I took another look at the Black Diamond Y-lanyard with fall arrest. The
model I saw at the show, which has a better lock-and-release mechanism on
the gorilla hooks, isn¹t available yet. Probably won¹t be until Fall at the
earliest, or more likely Spring.
In thinking it through, I think the downside to shorter lanyards is that you
have you clip/unclip more often. With my Petzl industrial Y-lanyard with
fall arrest, the 6¹ lanyards allow me to climb three rungs before
clipping/unclipping. Shorter lanyard would only allow one or two steps,
73, Dick WC1M
On 8/18/10 6:15 PM, "Roger (K8RI)" <K8RI-on-TowerTalk@tm.net> wrote:
> On 8/18/2010 4:18 PM, Dick Green WC1M wrote:
>> > <snip>
> My opinion:
>> > clipping/unclipping take a lot out of me.
> At my age, more than once they've prevented me from making a full climb
> as my forearms were cramping.
>> > I've also got the beginnings of
>> > osteo arthritis, and sometimes my hands get very stiff after several hours
>> > of working on the tower. They also tend to swell and cramp. The added
>> > of clipping and unclipping makes this much worse, reducing my ability to
>> > grip the tower when decending. It's a real safety consideration. As best I
>> > can, I minimize time on the tower to compensate.
>> > Further, as Dave points out, fall-arrest lanyards can let you fall as much
>> > as 6 feet before you stop. While you won't be stopped with a dangerous
> It's still pretty abrupt.
>> > like you would with a standard lanyard, it's still going to hurt. Also,
>> > has been written here about the dangers of being suspended in a fall-arrest
>> > lanyard after a debilitating fall. That said, I make it a practice to
>> > my fall-arrest lanyards as high above my head as I can reach in order to
>> > minimize any drop. Of course, this may not be feasible when moving around
>> > the tower,
> I hook each on different faces of the tower.
>> > but that problem isn't solved by the cable system either, and
>> > short lanyards are worse.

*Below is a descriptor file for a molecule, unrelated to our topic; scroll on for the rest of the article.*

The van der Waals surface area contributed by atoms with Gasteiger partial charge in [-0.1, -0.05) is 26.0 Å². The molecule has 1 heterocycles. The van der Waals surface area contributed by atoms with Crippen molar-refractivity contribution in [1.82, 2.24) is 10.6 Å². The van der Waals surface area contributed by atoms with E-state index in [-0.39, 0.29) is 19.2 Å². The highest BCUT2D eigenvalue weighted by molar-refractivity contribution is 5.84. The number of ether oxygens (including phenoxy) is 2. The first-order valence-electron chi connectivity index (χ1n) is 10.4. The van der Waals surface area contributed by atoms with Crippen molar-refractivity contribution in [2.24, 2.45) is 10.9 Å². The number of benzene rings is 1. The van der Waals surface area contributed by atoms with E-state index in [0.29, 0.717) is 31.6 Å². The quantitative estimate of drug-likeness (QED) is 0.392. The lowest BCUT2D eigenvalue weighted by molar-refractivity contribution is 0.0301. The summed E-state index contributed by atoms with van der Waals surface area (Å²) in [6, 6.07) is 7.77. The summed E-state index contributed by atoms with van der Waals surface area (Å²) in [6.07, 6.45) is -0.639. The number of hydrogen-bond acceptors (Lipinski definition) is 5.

> With the "squeeze lock" using the thumb to release the lock it's much
> faster and far less fatiguing for old hands.
>> > At first I rejected the idea of Dave's short, non-arrest lanyards. I'm not
>> > convinced that a fall of even a couple of feet without a shock absorber
>> > would not result in injury.
> It depends on the individual and each is a group of tradeoffs.
> With the short fall you are less likely to be injured on/from the
> tower. Conversely the long fall arrest lanyards are more likely to cause
> injury from the tower itself. Either way you are playing the odds.
> However how your body handles the stop depends on your physical shape
> and how well the "full body harness" fits. Overweight is not conclusive
> to surviving drops uninjured. I've stopped far quicker than what a 3
> foot fall would present and I was not hurt. OTOH it was not something
> I'd do for fun. As a note, I've never fallen while working on a
> tower...yet. My towers don't have pegs, but you can still chin your
> self on the cross braces, or pick your nose on the leg bolts. Both are
> hard on body parts and messy.
> My preference would be the short lanyards with fall arrest, but I must
> emphasize that it a personal preference.
> Roger (K8RI)
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